I'm just going to come out and say this: I hate the heat. Yes, I know, people love the heat! I do not. I like October and November with a sweatshirt, that smoky tang in the air, seeing your breath ever so slightly, that Dunkin' Donuts coffee that is just the right temperature as you walk across a field, leaves crunching underfoot.
Today I ran three miles, and then that was it. Well, I walked about three later, going to the Public Garden, where I took this photo of some ducklings:
I didn't see the ducklings this year when they were Peep-sized (when they make that peep-peep sound, too), but these are the best ducklings in America: from the very spot of Make Way for Ducklings! See? That's the authentic duckling experience. But I could have wrung out my shirt after that run, so I didn't climb the Monument. I don't really understand why there is such widespread heat love. I'm also fasting for the day because I was a lazy log, physically, yesterday and the day before.
Salon made an assignment today to have me write about the pleasing melancholia of the Beatles' Yellow Submarine film, which is getting a theatrical release next weekend. I have quite a few cinematic options this weekend--M. Hulot's Holiday, Mr. Hobbs Takes a Vacation, The Man Who Knew Too Much (1956). I'm going to see Solo at some point, but I find all of these Star Wars films awful. It's like those writers who do those books carrying on the adventures of Sherlock Holmes. They always suck, don't they? Star Wars was three films from 1977-1983, and only one of those films is a great work of art that will always last so long as cinema lasts. And it's not The Empire Strikes Back. I'll see Hereditary, too, and I'll hope it's better than Get Out, one of the worst films I've ever seen. I'm convinced that if you know anything about film history, if you've screened widely, if you know horror and horror comedy, that you can't see Get Out as anything but a retread of a retread of a retread that is entirely a product of a time of slapping the right stickers on the cover of your laptop and no depth, no substance, no perspective, no artistry, no artistic character, no character, no value.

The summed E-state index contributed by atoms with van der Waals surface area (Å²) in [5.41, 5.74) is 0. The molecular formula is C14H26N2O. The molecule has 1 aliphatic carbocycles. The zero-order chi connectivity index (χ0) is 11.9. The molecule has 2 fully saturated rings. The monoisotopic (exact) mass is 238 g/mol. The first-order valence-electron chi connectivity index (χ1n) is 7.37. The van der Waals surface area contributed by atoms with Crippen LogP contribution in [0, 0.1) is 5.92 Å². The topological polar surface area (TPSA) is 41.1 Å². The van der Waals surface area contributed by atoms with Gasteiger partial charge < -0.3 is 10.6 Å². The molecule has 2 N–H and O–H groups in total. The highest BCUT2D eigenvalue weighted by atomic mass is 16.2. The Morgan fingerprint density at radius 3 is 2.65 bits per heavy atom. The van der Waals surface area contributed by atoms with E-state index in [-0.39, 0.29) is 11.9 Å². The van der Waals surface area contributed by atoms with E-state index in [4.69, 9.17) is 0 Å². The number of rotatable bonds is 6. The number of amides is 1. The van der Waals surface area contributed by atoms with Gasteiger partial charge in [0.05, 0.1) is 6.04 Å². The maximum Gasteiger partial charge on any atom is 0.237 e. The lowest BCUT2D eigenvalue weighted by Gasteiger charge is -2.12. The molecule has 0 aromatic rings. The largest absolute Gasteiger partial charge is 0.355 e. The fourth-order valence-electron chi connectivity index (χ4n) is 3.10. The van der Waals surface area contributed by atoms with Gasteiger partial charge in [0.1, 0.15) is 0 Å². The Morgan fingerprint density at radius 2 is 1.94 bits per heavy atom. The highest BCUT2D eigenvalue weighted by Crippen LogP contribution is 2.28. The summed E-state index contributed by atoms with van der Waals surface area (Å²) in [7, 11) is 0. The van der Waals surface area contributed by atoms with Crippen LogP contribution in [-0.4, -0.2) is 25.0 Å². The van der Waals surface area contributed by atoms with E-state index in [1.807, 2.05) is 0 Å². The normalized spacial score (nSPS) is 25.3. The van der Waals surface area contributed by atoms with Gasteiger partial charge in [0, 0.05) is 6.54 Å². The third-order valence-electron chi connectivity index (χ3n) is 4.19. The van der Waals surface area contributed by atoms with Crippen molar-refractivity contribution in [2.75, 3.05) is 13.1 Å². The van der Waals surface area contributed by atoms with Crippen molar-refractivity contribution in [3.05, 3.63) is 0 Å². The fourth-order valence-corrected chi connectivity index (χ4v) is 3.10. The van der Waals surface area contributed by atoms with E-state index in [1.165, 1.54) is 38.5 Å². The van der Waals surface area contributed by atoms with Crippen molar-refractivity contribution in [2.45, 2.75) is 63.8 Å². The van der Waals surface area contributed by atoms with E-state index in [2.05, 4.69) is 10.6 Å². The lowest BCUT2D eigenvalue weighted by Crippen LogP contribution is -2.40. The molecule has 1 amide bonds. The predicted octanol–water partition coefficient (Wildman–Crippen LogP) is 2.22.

There are two promising exhibits opening at the MFA, which I might see for the first time this weekend. I'll likely write about at least one of them. First up, Casanova's Europe and then French pastels. I love pastels. Along with watercolors, it's a favorite medium of mine. I was thinking I would have been able to upload links there so that you could see a rectangular representation of the exhibit here on this blog page, but obviously that did not work out. I still. don't really know what I'm doing on here with some things.
Big Red Sox v. Yankees series starts tonight in the Bronx. The American League is so top heavy, with three teams well on pace to win over 100 games. The Red Sox never win 100 games. Not in my lifetime. It's just not something they do.
I'll walk out to the Coolidge Corner Theatre next week to have a meeting about this seminar business. Coolidge Corner is about five miles from here, and a regular turnaround point on one of the walks I take. As with all walks, in my view, it's better in autumn. I like to stop at Amory Park. I like the name Amory, in part because of the main character of Fitzgerald's This Side of Paradise, and also because someday when I get my house back in Rockport I want to have a Jack Russell named Amory. Big Jack Russell fan. They're very smart. You have to challenge them mentally, or they start messing up your house, hiding your keys, and really, how can you not respect that? They're also the dog breed that is given up most commonly, and having been discarded my fair share of times in my life, I suppose I connect with this on some level, and I just think we'd be symbiotic. If I'm not challenged mentally, I'm also a key-hider.